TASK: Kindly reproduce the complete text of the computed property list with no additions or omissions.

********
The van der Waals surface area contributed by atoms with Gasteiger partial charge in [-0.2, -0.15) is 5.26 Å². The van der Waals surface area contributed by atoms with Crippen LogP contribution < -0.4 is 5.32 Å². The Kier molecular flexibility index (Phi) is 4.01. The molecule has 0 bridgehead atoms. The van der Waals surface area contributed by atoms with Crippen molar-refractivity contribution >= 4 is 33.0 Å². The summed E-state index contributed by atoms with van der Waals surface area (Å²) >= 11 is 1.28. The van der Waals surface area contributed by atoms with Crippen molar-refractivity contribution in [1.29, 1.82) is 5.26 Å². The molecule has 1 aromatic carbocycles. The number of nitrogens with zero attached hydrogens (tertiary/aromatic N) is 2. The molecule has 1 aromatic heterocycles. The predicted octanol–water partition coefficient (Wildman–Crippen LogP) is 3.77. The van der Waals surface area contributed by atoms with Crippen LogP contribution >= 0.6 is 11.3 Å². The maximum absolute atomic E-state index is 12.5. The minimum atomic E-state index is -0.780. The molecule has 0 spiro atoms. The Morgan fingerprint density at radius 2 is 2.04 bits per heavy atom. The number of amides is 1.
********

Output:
The van der Waals surface area contributed by atoms with Gasteiger partial charge in [-0.2, -0.15) is 5.26 Å². The van der Waals surface area contributed by atoms with Crippen LogP contribution < -0.4 is 5.32 Å². The Kier molecular flexibility index (Phi) is 4.01. The molecule has 0 bridgehead atoms. The van der Waals surface area contributed by atoms with Crippen molar-refractivity contribution >= 4 is 33.0 Å². The summed E-state index contributed by atoms with van der Waals surface area (Å²) >= 11 is 1.28. The van der Waals surface area contributed by atoms with Crippen molar-refractivity contribution in [1.29, 1.82) is 5.26 Å². The molecule has 1 aromatic carbocycles. The number of nitrogens with zero attached hydrogens (tertiary/aromatic N) is 2. The molecule has 1 aromatic heterocycles. The predicted octanol–water partition coefficient (Wildman–Crippen LogP) is 3.77. The van der Waals surface area contributed by atoms with Crippen LogP contribution >= 0.6 is 11.3 Å². The maximum absolute atomic E-state index is 12.5. The minimum atomic E-state index is -0.780. The molecule has 0 spiro atoms. The Morgan fingerprint density at radius 2 is 2.04 bits per heavy atom. The number of amides is 1.